Paper: Parallelizing the Web Browser

There have been reports that software engineering is dead. Maybe, like the future, software engineering is simply not evenly distributed? When you read this paper I think you'll agree there is some real engineering going on, it's just that most of the things we need to build do not require real engineering. Much like my old childhood tree fort could be patched together and was "good enough." This brings to mind the old joke: If a software tree falls in the woods would anyone hear it fall? Only if it tweeted on the way down...

What this paper really showed me is we need not only to change programming practices and constructs, but we also need to design solutions that allow for deep parallelism to begin with. Grafting parallelism on later is difficult. Parallel execution requires knowing precisely how components are dependent on each other and that level of precision tends to go far beyond the human attention span.

In particular this paper deals with how to parallelize the browser on cell phones. We are entering a multi-core smartphone dominated world. As network connections become faster, applications, like the browser, become CPU bound:

On an equivalent network connection, the iPhone browser is 5 to 10 times slower than Firefox on a fast laptop. The browser is CPU-bound because it is a compiler (for HTML), a page layout engine (for CSS), and an interpreter (for JavaScript); all three tasks are on a user’s critical path.

To speed up the browser they worked on: offloading computation, removing the abstraction tax, and parallelizing the browser using energy efficient data and task approaches. The problem is technologies like HTML, CSS, DOM, Javascript, events, and page layout were not designed to be parallel. They were designed to be run on a single CPU. And the paper goes to brilliant and heroic lengths to parallelize this part of the stack. They designed new work-efficient FSM algorithms, speculative parallelization for flow layouts, eliminating as much shared state as possible, callback dependency analysis, using actors to implement behaviours, and many more.

What's clear though is their job would have been a heck of a lot easier if the stack would have been designed with parallelization in mind from the beginning.

Leo Meyerovich, one of the authors of the paper, talks about the need for a more rigorous underpinning in blog postThe Point of Semantics:

As part of the preparation for a paper submission, I'm finishing up my formalization of a subset of CSS 2.1 (blocks, inlines, inline-blocks, and floats) from last year. My first two, direct formalization approaches failed the smell test so Ras and I created a more orthogonal kernel language. It's small, and as the CSS spec is a scattered hodge-podge of prose and visual examples riddled with ambiguities, we phrase it as a total and deterministic attribute grammar that is easy to evaluate in parallel.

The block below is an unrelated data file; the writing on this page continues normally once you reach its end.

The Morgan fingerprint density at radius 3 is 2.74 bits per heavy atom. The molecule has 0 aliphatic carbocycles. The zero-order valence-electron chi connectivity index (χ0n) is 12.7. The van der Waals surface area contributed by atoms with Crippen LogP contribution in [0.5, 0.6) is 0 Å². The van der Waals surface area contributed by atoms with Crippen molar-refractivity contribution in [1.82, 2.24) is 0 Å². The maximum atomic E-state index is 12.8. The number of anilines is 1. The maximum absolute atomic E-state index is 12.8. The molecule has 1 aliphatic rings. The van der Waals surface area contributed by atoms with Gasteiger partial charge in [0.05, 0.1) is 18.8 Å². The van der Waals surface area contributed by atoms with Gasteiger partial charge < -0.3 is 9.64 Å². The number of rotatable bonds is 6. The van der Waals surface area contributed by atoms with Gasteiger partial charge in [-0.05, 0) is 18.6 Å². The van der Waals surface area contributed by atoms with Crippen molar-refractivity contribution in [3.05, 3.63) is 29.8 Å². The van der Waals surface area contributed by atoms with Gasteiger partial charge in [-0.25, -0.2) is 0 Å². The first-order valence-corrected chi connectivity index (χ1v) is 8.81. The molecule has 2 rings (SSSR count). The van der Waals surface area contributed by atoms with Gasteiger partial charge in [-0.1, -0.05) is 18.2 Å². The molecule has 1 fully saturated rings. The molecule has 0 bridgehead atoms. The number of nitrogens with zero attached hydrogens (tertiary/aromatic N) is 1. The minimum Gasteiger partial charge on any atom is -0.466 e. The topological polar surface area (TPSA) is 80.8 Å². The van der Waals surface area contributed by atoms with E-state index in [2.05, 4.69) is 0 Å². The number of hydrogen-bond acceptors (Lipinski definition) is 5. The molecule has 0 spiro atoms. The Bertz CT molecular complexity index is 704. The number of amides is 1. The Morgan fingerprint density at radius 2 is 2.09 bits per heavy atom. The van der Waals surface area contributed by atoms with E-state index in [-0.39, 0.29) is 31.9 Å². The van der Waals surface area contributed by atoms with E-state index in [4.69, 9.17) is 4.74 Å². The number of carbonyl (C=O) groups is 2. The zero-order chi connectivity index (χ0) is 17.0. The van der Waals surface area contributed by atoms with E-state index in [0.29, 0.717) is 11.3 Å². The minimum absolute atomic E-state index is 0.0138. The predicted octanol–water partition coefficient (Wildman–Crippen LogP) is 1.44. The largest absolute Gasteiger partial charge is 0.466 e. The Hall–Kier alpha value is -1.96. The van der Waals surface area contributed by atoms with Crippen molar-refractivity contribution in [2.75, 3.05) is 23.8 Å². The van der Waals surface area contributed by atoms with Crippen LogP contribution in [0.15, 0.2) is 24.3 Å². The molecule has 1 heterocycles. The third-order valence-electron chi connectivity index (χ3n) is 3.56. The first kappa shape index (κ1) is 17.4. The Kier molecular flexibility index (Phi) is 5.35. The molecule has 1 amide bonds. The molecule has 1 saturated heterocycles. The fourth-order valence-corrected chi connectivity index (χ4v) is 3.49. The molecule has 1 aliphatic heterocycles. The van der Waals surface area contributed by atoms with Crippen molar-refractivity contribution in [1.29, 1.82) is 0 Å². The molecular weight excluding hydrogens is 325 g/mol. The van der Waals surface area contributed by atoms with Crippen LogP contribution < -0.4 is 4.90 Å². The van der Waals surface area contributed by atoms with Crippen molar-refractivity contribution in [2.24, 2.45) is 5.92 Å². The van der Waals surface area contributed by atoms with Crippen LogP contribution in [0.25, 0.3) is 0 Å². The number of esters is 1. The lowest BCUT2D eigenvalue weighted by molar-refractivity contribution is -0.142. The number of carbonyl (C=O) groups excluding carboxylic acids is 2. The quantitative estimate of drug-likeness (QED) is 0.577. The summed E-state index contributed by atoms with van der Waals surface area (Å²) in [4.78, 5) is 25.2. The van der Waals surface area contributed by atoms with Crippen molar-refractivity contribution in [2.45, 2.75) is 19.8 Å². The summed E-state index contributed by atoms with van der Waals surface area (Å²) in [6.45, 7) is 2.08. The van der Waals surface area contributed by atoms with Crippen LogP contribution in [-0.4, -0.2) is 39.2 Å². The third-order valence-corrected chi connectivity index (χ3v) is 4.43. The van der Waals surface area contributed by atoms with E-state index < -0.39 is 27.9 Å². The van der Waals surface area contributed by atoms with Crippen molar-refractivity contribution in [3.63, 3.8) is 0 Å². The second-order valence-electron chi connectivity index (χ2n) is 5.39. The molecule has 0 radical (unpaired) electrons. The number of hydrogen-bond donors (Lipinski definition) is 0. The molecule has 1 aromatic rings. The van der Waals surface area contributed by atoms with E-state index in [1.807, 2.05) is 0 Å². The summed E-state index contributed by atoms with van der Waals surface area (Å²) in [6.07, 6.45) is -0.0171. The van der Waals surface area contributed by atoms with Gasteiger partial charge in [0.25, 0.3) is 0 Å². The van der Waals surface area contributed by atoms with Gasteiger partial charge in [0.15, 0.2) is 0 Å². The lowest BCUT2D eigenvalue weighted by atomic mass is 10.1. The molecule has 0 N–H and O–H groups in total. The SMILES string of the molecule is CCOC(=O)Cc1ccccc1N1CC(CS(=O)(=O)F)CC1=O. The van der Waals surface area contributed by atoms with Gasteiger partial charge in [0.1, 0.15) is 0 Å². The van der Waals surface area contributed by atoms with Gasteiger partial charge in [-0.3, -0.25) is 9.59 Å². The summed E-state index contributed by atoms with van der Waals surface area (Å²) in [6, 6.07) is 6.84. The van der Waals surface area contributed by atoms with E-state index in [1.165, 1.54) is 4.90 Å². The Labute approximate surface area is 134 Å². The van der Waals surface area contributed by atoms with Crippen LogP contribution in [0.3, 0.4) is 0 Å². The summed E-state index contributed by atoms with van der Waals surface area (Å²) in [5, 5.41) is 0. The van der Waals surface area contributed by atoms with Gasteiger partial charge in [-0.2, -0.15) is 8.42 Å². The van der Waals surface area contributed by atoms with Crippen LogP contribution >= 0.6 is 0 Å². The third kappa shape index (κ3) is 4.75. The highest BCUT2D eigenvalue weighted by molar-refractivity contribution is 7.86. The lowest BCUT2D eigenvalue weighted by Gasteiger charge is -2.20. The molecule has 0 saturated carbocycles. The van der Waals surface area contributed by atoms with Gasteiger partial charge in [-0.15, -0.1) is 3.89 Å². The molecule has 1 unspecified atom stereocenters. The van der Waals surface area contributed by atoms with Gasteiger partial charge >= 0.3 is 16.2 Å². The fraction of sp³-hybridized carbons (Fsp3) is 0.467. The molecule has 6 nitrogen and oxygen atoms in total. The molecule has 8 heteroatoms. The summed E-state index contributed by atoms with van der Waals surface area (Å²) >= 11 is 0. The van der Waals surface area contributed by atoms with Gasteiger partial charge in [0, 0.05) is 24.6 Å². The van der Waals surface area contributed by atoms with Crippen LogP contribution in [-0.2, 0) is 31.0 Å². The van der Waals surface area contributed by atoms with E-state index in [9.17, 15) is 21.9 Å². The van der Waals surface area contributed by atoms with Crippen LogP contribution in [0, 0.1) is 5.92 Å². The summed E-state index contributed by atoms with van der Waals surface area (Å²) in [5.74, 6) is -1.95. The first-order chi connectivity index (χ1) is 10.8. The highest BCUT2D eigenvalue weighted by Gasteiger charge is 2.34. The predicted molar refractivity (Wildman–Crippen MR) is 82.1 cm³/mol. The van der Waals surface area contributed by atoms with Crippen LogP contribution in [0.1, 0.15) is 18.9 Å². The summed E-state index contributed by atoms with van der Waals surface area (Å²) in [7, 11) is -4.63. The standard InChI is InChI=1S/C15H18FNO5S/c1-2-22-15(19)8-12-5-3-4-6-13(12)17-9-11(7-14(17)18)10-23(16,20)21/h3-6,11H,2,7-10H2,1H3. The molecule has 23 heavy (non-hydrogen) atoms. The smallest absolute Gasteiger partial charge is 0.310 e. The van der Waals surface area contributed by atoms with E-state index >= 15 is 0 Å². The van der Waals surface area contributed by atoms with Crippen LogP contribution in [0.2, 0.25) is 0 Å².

I asked Leo what rules we could follow to create more parallelizable constructs from the beginning and he said that's what he'll be working on for the next couple years :-) Some advice he had was:

  • Be clear on what you want to parallelize. Figuring out where the parallelism should be, at a conceptual level, is always the first step.
  • Understand how it should run in parallel.
  • Focus on making it easy to do just that (and worry about the rest later).
  • It's better to completely solve a problem for some folks than almost solve a problem for many: you can help more and more in the former, but with the latter, you might never end up helping anybody.

    Some things Leo will be working on are:
    I've been enjoying higher-order data flow models (Flapjax) and task parallelism (Cilk++) for awhile now and have been thinking about this, including support for controlled sharing (e.g., SharC for type qualifiers and I'm still trying to figure out implicitly transactional flows for FRP). For a browser, I think it will remain as specialized libraries written in privileged languages where good engineers can rock and put together and be exposed in higher-level languages. Hopefully gradually typing will extend into lower levels to support this. The above hints at a layered framework with the bulk in the high-level -- think parallel scripting. However, as a community, we don't know how to include performance guides in large software, so parallelism is a challenge. I prototyped one of my algorithms in a parallel python variant: the sequential C was magnitudes faster than then 20-core python. Of course, the parallel C++ was even faster :) 

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  • Parallelizing the Web Browser by Christopher Grant Jones, Rose Liu, Leo Meyerovich, Krste Asanovi´c, Rastislav Bodík.
  • Parallelizing the Web Browser
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  • Leo Meyerovich's Project Website
  • Flapjax - a new programming language designed around the demands of modern, client-based Web applications: event-driven, reactive evaluation, event-stream abstraction for communicating with web services, interfaces to external web services.
  • Bell's Law of Computer Classes
  • Leo Meyerovich's Blog